|Publication number||US20020027837 A1|
|Application number||US 09/945,098|
|Publication date||Mar 7, 2002|
|Filing date||Aug 31, 2001|
|Priority date||Sep 1, 2000|
|Publication number||09945098, 945098, US 2002/0027837 A1, US 2002/027837 A1, US 20020027837 A1, US 20020027837A1, US 2002027837 A1, US 2002027837A1, US-A1-20020027837, US-A1-2002027837, US2002/0027837A1, US2002/027837A1, US20020027837 A1, US20020027837A1, US2002027837 A1, US2002027837A1|
|Original Assignee||Weber Warren D.|
|Export Citation||BiBTeX, EndNote, RefMan|
|Patent Citations (5), Referenced by (36), Classifications (18)|
|External Links: USPTO, USPTO Assignment, Espacenet|
 This is a utility patent application based on the provisional patent application (Serial No. 60/230,170) filed on Sep. 1, 2000.
 1. Field of the Invention
 This invention pertains to debit and credit cards, and, more particularly, to debit and credit cards having means to selectively record data on them regarding the vendor, cardholder, or the account associated therewith.
 2. Description of the Related Art
 Debit and credit cards are widely used in our society in place of cash transactions. Many individuals carry little or no cash and use a debit or credit card for every large and small purchase. Debit and credit cards are generally wallet-sized cards made of semi-rigid plastic with the name of the vendor, the name of the cardholder, the account number, and the vendor code imprinted thereon.
 One problem with debit or credit cards is that the user must remember to record the transaction in his or her account register. If the user forgets to record the transaction or loses the sales receipt, the total amount of funds in the account will not be accurately reflected in the account register. Also, if the sales receipt is lost, the item may not be returned for cash back or credit at many businesses.
 All debit and credit cards include a reading means, such as a magnetic strip or bar code, that is passed through a reading terminal that identifies the name of the cardholder, the account number, the issuing bank, and a unique digital signature code. Typically, this information is recorded on two separate lines on the magnetic strip which also quickly and accurately reads to record the transaction.
 In addition to its use for cash-less transactions, debit and credit cards may also be used for identification. Most cards include a signature line that must be signed by the cardholder for the card to be valid. During use, the store clerk is required to compare the signature on the card with the signed signature on the sales receipt. If the signatures do not match, the store clerk is instructed to confiscate the card or to ask for additional identification from the cardholder. Some cards also include a photograph of the cardholder for additional security.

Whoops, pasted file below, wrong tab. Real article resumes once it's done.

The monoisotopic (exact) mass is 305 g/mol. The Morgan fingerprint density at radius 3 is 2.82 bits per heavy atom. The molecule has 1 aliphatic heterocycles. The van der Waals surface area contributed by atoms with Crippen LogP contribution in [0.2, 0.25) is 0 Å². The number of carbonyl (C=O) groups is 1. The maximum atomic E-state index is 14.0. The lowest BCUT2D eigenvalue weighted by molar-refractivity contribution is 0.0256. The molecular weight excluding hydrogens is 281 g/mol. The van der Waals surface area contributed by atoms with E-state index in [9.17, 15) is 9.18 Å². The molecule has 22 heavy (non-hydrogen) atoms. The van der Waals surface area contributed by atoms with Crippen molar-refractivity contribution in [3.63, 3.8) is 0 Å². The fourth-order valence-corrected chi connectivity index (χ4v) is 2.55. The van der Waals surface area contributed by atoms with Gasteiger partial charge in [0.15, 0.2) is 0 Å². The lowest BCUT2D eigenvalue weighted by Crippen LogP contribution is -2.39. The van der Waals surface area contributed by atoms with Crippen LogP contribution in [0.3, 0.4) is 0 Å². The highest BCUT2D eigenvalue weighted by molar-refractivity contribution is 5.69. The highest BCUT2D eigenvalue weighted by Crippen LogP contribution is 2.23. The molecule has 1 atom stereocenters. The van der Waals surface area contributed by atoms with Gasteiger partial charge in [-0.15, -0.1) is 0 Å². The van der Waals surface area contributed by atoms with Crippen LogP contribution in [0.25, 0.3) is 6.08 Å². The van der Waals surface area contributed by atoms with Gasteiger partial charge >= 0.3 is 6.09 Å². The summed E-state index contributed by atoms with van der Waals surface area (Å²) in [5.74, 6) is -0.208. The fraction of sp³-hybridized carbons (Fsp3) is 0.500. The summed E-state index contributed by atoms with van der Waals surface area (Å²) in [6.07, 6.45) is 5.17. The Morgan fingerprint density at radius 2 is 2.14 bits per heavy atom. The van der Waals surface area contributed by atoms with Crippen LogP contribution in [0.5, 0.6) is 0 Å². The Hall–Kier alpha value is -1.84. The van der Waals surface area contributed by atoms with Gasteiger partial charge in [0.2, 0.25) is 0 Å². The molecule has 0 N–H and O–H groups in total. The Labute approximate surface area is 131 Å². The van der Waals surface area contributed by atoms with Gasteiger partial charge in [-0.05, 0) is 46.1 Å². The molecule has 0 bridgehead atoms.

CD-type business cards are commonly used by businesses to provide useful information to their customers and vendors regarding their businesses or the products and services they provide. CD-size business cards are small business-card-shaped CD-ROM (compact disc read only memory) discs designed to store both data and audio information. Like typical CD-ROM discs, they are made of polycarbonate with a base covered with a metallic recording media, usually an aluminum alloy. Business card information is printed on the non-recorded side of the disc and then covered with a protective polycarbonate coating. While standard CD-ROM discs are circular and 120 mm in diameter, 12 mm thick and have a 15 mm center hole, CD size business cards are approximately 80 mm in diameter between their curved sides, and hold approximately 50 MB of data. They are especially convenient because they may be easily manufactured in bulk quantities and carried in a standard size shirt pocket or wallet.
 Recordable CD-ROM devices, hereinafter called CD-R devices, are now available which enable users to create their own CD-ROM discs. CD-R devices are WORM (write-once, read many) devices that permanently fill a CD-R disc with data once and can be read an unlimited number of times. The “write-once” limitation is preferable when permanent data is intended to be used over and over. An important feature of recorded CD-R discs is that they may be used in most standard CD-ROM devices.